The topic of rental penetration has been a popular one lately and not many in the rental industry would dispute the accepted view that rental penetration is growing. It seems to be a consensus now that the number is around 50 percent, maybe a bit north. There are various studies that support this view. None are absolutely definitive, since this is an inexact science, but this view is generally accepted.

This month’s cover story by Gary Stansberry approaches the concept of rental penetration from a slightly different angle. He doesn’t dispute this accepted wisdom, but in a way he plays the devil’s advocate. Stansberry supports the estimates and the notion that major factors contributing to the growth of rental penetration are the improved efficiencies of most rental companies — on-time (or at least far more punctual) delivery, greater security of supply, well-maintained late-model equipment and rapid response in case of breakdown. The use of telematics has also reduced the amount of dispute or conflict over billing, and more accurate billing is another service that customers are expecting to see from a professional industry.

All of this is agreed upon. Stansberry nonetheless introduces an interesting caveat to the dialog. Might another contributing factor be the fact that the rental industry undervalues its service? As Stansberry says, what if your local movie theater screened the latest Hollywood releases for what the admission price was about 20 years ago — $4? Do you think that theater would fill up its seats more than its competitors? What if your nearby Ford dealership still sold Ford Explorers for $16,000? Do you think they’d have pretty good market share? You get the picture.

So while rental customers like renting because delivery is on time, they get late-model equipment, they are saved the costs and efforts of storage, maintenance, acquisition and disposal, and instead of having to worry about replacing or fixing a piece of equipment that breaks down they can just make a phone call and get a replacement, might it also be a hell of a lot cheaper to rent equipment than to buy it because the rates are so low? Rental is a great deal for a lot of reasons, and even better when the rates are from 1990.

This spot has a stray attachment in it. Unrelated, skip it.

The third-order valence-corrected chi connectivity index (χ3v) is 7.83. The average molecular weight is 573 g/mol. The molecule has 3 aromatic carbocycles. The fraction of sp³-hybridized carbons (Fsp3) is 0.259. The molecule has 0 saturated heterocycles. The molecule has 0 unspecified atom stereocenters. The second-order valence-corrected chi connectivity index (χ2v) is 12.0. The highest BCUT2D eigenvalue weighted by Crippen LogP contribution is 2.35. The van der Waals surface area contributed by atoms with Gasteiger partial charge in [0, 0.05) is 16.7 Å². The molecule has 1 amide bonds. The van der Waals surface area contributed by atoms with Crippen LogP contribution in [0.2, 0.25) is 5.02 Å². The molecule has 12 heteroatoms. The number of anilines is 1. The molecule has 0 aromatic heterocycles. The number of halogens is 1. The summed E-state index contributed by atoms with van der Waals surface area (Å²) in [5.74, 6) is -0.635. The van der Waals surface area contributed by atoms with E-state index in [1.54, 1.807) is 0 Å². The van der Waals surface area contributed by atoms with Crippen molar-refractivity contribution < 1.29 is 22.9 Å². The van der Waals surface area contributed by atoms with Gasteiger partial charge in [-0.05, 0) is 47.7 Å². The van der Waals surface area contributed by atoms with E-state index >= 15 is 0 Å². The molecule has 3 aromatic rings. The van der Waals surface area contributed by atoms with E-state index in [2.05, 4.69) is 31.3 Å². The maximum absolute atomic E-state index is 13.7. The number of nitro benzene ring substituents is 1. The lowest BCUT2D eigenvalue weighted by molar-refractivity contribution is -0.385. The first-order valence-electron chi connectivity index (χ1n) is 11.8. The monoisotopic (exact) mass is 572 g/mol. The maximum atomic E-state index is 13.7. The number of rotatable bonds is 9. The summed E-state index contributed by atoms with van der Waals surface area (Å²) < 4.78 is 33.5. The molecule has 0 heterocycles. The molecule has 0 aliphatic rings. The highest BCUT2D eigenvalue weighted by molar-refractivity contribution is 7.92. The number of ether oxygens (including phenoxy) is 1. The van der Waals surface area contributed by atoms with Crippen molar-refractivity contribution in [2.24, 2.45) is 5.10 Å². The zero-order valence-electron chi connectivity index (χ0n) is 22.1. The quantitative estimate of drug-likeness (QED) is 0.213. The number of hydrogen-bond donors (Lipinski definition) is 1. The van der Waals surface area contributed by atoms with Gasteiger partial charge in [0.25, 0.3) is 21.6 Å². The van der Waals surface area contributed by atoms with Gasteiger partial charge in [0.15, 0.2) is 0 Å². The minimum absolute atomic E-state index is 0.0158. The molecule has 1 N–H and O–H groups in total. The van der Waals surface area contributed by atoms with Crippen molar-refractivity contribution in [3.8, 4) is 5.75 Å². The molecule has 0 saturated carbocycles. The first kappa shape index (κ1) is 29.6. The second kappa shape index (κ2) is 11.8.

Stansberry points out that financial utilization rates are down in the industry and with rising equipment costs and fuel prices and increases in the overall cost of doing business, margins are tighter as well. Don’t get me wrong. This is a pretty good time in the industry. We’re on an up-cycle. Most rental companies are saying that volumes as well as profits were up in 2012 and they expect the same in 2013, despite some uncertainty over the economy. Financial utilization also improved for many in 2012.

But the economy is not always on an upswing. We all know that and had it dramatically reinforced in recent years. Most of the companies reporting information for the RER 100 — you’ll read our full report on that next month — say that rental rates improved in 2012. Various other reports out there, such as Rouse Asset Services and others, are saying the same thing. But, as you well know, if they did improve for you —and people in some markets dispute that cheerful news — they improved from very low levels.

We’ve addressed this issue before over the years; what I’m saying isn’t exactly new. We understand it’s hard to raise rates when competitors aren’t. But I reiterate another important point Stansberry makes in his article: Management of your companies’ rates has to be an ongoing process. The marketplace changes daily. Most of you have effective software that can give you up-to-the-minute or at least daily reports on just about any kind of information about your company’s performance you need. So try to find a way to make sure your company is getting the return it deserves for the improving value it is providing your customers.

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As mentioned above, rental penetration is a popular topic these days and we at RER are going to be taking a deeper look at understanding it with some of the brightest minds in the equipment rental industry on a webinar on May 29. We’ll be sending out more information when all the details are finalized. So mark your calendars. All you need is a computer — a laptop, a smartphone, a tablet, whatever device you want — and you’ll be able to listen. You’ll have a chance to ask questions and contribute to the dialog. So check out next month’s issue as soon as it comes, keep tuned to RER’s website and our RER Reports newsletter and e-mail blasts for the details and you’ll learn some facts and figures you can use to remind your customers why rentals is the way to go.